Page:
Martyrology-July 22nd
Roman Martyrology-July 22nd- on this date in various years-

At Marseilles in France, the birthday of St. Mary Magdalene, out of whom our Lord expelled seven demons, and who deserved to be the first to see the Saviour after he had risen from the dead.

At Philippi in Macedonia, St. Syntyche, mentioned by the blessed apostle Paul.

At Ancyra in Galatia, the birthday of the martyr St. Plato. Under the lieutenant-governor Agrippinus, he was scourged, lacerated with iron hooks, and subjected to the most atrocious torments, and finally being beheaded, he rendered his invincible soul to God. The Acts of the Second Council of Nicaea bear witness to his miracles in helping captives.

In Cyprus, St. Theophilus, a praetor, who was apprehended by the Arabs, and as he could not be induced either by gifts or by threats to deny Christ, was put to the sword.

At Antioch, the holy bishop Cyril, who was distinguished for learning and holiness.

At Menat, in the territory of Auvergne, St. Meneleus, abbot.

In the monastery of Fontanelle in France, Abbot St. Wandrille, famous for his miracles. His body was afterwards translated to the monastery of Blandin, in Flanders.

At Lisbon in Portugal, St. Lawrence of Brindisi, priest and confessor, superior general of the Order of Friars Minor Capuchin of St. Francis. Illustrious for his preaching and his arduous labour for the glory of God, he was canonized by Pope Leo XIII.

At Scythopolis in Palestine, St. Joseph, a count.

And elsewhere in divers places, many other holy martyrs, confessors, and holy virgins.
R. Thanks be to God.

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4 comments on “MARTYROLOGY-JULY 22

  1. I need some help from the highly educated Angelqueen bloggers.

    According to the traditional propers and antiphons for the office, St Mary Magdalene was a penitent sinner, sister of Lazarus and Mary, who washed Our Lord’s feet with her tears and dried them with her hair.
    However, according to a book on the Lives of the Saints, which is based on the new calendar, the Church has now stipulated that the feast of St Mary Magdalene is solely a feast of the woman to whom Christ appeared after His Resurrection and this woman is not, or may not be, the sister of Lazarus or the penitent woman.
    Can someone explain to me why the Church has reversed a tradtional understanding here about this saint?

    • “From the [neo-Catholic] horse’s mouth” (“loaded” terms in quotations marks):

      “Scholars” seek to “correct” Christian tradition on Mary Magdalene

      By Jerry Filteau
      Catholic News Service

      WASHINGTON (CNS) — “Modern scholars” are seeking to “correct errors” about Saint Mary Magdalene.

      They are also trying to “set straight” centuries of “erroneous” Christian tradition regarding her that developed, especially in the West.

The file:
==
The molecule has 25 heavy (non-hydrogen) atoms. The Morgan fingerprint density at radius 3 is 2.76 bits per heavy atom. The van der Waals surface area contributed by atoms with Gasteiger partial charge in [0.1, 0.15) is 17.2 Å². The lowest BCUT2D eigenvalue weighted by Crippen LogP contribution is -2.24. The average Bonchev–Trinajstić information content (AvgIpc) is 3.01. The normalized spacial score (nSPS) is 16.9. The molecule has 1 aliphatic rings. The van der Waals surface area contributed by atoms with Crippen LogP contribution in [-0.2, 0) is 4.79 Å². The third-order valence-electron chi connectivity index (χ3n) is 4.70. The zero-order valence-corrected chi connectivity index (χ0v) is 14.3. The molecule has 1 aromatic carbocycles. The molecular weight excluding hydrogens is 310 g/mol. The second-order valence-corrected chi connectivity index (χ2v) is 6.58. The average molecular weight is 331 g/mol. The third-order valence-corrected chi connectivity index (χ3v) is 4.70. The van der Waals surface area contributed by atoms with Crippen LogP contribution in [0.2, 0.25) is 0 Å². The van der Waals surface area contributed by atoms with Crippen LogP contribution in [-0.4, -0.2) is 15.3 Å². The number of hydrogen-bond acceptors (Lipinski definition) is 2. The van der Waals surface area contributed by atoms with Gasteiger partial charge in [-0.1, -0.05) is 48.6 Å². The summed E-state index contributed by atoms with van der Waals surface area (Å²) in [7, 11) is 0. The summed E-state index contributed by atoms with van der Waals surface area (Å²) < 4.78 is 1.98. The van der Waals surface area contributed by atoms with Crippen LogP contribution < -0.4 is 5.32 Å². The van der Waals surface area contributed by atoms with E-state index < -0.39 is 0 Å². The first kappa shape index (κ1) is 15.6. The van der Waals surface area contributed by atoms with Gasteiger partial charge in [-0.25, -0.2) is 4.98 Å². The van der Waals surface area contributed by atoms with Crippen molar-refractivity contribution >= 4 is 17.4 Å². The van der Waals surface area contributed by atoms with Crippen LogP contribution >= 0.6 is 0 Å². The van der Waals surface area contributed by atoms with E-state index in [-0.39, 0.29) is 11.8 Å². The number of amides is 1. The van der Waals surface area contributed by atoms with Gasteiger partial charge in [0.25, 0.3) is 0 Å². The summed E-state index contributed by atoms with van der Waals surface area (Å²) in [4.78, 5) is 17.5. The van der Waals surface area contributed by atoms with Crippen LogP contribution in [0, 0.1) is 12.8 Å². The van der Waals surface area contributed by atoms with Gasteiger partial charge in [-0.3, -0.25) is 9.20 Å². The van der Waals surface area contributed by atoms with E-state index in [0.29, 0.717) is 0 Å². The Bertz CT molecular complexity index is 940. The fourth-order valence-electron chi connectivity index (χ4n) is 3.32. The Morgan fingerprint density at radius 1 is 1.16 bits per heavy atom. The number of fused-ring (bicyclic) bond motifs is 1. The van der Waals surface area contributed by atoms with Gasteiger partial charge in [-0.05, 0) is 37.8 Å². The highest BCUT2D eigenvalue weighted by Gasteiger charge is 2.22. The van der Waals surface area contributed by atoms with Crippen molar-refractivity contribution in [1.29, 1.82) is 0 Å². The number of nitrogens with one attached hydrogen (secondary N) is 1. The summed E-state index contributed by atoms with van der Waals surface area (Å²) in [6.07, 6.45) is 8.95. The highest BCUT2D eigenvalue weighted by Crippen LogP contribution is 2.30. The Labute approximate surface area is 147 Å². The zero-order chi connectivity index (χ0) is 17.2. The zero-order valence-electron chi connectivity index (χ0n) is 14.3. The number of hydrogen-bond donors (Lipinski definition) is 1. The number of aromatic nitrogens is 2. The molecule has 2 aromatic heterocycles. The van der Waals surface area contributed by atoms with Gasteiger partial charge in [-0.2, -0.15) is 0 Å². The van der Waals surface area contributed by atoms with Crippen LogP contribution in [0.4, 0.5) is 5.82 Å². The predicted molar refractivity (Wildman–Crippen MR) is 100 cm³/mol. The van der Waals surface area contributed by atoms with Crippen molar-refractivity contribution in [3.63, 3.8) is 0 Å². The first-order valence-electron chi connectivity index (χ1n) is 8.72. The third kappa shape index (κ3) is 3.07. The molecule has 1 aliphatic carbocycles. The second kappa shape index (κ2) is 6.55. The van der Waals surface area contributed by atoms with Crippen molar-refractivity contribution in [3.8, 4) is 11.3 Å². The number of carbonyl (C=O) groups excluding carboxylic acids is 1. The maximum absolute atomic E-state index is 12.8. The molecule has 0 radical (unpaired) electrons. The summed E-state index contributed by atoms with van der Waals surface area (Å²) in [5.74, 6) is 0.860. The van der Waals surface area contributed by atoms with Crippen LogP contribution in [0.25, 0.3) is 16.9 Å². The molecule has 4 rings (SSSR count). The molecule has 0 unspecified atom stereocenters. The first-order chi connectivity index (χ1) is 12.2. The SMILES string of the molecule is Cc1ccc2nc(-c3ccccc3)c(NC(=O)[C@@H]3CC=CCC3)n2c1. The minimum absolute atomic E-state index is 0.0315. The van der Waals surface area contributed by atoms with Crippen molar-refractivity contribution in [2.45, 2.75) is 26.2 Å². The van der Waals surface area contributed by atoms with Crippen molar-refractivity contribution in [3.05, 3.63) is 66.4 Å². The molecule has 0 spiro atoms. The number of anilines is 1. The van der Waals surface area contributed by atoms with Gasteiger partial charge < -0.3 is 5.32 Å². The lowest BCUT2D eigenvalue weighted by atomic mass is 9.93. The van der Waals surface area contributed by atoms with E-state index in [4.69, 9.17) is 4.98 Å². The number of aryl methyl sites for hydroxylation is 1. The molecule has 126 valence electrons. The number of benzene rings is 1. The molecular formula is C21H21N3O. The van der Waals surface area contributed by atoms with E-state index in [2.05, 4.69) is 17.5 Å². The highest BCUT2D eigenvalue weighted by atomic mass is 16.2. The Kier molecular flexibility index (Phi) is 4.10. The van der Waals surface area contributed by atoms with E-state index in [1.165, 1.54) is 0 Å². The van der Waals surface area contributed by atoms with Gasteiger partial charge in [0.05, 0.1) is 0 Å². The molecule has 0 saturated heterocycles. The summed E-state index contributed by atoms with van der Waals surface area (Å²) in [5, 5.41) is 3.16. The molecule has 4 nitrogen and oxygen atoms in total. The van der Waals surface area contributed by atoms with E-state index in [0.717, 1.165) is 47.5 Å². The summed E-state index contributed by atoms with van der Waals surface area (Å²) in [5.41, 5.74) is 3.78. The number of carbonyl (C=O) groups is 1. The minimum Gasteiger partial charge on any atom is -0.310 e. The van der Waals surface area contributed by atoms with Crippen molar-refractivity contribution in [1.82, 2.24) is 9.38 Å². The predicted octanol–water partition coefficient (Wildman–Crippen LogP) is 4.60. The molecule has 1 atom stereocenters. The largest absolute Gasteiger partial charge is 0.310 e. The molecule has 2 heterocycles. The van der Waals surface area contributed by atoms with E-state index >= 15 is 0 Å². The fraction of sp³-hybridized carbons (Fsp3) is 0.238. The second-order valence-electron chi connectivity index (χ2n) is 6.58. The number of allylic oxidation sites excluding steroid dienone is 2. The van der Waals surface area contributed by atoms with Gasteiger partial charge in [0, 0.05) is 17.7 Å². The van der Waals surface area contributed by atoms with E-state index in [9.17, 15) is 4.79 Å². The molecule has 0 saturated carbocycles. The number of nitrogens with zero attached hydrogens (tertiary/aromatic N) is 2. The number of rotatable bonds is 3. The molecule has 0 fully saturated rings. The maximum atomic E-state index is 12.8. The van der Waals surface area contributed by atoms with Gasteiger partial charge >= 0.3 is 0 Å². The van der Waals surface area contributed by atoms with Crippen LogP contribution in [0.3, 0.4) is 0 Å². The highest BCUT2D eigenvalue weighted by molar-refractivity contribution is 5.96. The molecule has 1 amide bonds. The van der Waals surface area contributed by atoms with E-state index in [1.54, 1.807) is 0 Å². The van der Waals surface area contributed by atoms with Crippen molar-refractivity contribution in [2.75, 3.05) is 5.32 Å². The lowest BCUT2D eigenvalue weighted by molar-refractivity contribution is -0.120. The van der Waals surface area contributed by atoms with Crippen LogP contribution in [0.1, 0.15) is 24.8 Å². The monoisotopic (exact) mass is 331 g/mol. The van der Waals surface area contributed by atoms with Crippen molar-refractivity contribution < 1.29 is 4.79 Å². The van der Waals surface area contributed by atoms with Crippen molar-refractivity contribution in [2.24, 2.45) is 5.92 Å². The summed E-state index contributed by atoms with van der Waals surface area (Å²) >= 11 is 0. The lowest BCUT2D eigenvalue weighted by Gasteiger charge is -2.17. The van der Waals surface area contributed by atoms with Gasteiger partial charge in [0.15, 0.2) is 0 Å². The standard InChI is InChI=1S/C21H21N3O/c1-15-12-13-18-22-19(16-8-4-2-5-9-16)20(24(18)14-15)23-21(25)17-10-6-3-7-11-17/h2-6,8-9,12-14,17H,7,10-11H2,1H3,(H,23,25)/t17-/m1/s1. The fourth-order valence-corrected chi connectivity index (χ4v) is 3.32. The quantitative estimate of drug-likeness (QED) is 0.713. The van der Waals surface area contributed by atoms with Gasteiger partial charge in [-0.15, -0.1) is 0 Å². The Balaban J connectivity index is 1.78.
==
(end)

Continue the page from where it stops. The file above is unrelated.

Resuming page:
In A.D. 591 Pope St. Gregory the Great preached a sermon in which he identified as one person the New Testament figures of Mary Magdalene, the sinful woman who anointed Jesus’ feet and washed them with her tears, and the Mary who was the sister of Lazarus and Martha of Bethany.

      Although he was only reflecting a tradition that had gained some ground in the West (and was resisted by many of the church’s early theologians), the sermon became a reference point for later scholarship, teaching and preaching in the West, Father Raymond F. Collins, a New Testament scholar at The Catholic University of America, said in an interview.

      The Greek Fathers — the great theologians of the early church in the East, who wrote in Greek — consistently maintained that Mary Magdalene, the unnamed repentant sinner and Mary of Bethany were three distinct women. That remains the tradition in the Orthodox churches.

      The identification of Mary Magdalene as a repentant sinful woman was solidified in the Latin Church for centuries by the use of that story, reported in the seventh chapter of Luke, as the Gospel reading for Mary Magdalene’s feast, July 22. In fact, in the Roman Calendar before the Second Vatican Council, the day was called the feast of “Mary Magdalene, penitent.”

      Father Collins noted that this changed in 1969 with the reform of the Roman Missal and the Roman Calendar. Since then the Gospel reading for Mary Magdalene’s feast has been Chapter 20, verses 1-2 and 11-18, of the Gospel of John.

      The first two verses tell of her coming to Jesus’ tomb early Sunday morning, finding it empty and running to tell Peter and John that someone has removed Jesus’ body. The second part of the reading tells of Mary staying behind, weeping, after Peter and John leave, and the risen Jesus speaking to her and telling her to announce to the rest of his followers, “I have seen the Lord.”